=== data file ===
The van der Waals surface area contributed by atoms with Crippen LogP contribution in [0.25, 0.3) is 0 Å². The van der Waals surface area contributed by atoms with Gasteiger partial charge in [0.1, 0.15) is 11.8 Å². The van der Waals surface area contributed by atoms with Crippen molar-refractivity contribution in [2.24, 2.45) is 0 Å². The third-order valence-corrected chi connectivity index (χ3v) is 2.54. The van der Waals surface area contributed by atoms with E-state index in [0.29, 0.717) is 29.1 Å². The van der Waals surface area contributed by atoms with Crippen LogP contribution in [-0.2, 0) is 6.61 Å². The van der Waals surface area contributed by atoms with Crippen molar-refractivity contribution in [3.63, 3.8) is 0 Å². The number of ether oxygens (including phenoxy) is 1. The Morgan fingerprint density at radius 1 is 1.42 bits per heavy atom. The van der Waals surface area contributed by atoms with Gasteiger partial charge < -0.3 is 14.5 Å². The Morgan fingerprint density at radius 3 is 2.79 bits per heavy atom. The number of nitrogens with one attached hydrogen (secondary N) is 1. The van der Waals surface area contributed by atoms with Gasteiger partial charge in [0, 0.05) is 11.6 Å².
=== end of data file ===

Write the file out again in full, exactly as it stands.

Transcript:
The van der Waals surface area contributed by atoms with Crippen LogP contribution in [0.25, 0.3) is 0 Å². The van der Waals surface area contributed by atoms with Gasteiger partial charge in [0.1, 0.15) is 11.8 Å². The van der Waals surface area contributed by atoms with Crippen molar-refractivity contribution in [2.24, 2.45) is 0 Å². The third-order valence-corrected chi connectivity index (χ3v) is 2.54. The van der Waals surface area contributed by atoms with E-state index in [0.29, 0.717) is 29.1 Å². The van der Waals surface area contributed by atoms with Crippen LogP contribution in [-0.2, 0) is 6.61 Å². The van der Waals surface area contributed by atoms with Crippen molar-refractivity contribution in [3.63, 3.8) is 0 Å². The number of ether oxygens (including phenoxy) is 1. The Morgan fingerprint density at radius 1 is 1.42 bits per heavy atom. The van der Waals surface area contributed by atoms with Gasteiger partial charge < -0.3 is 14.5 Å². The Morgan fingerprint density at radius 3 is 2.79 bits per heavy atom. The number of nitrogens with one attached hydrogen (secondary N) is 1. The van der Waals surface area contributed by atoms with Gasteiger partial charge in [0, 0.05) is 11.6 Å².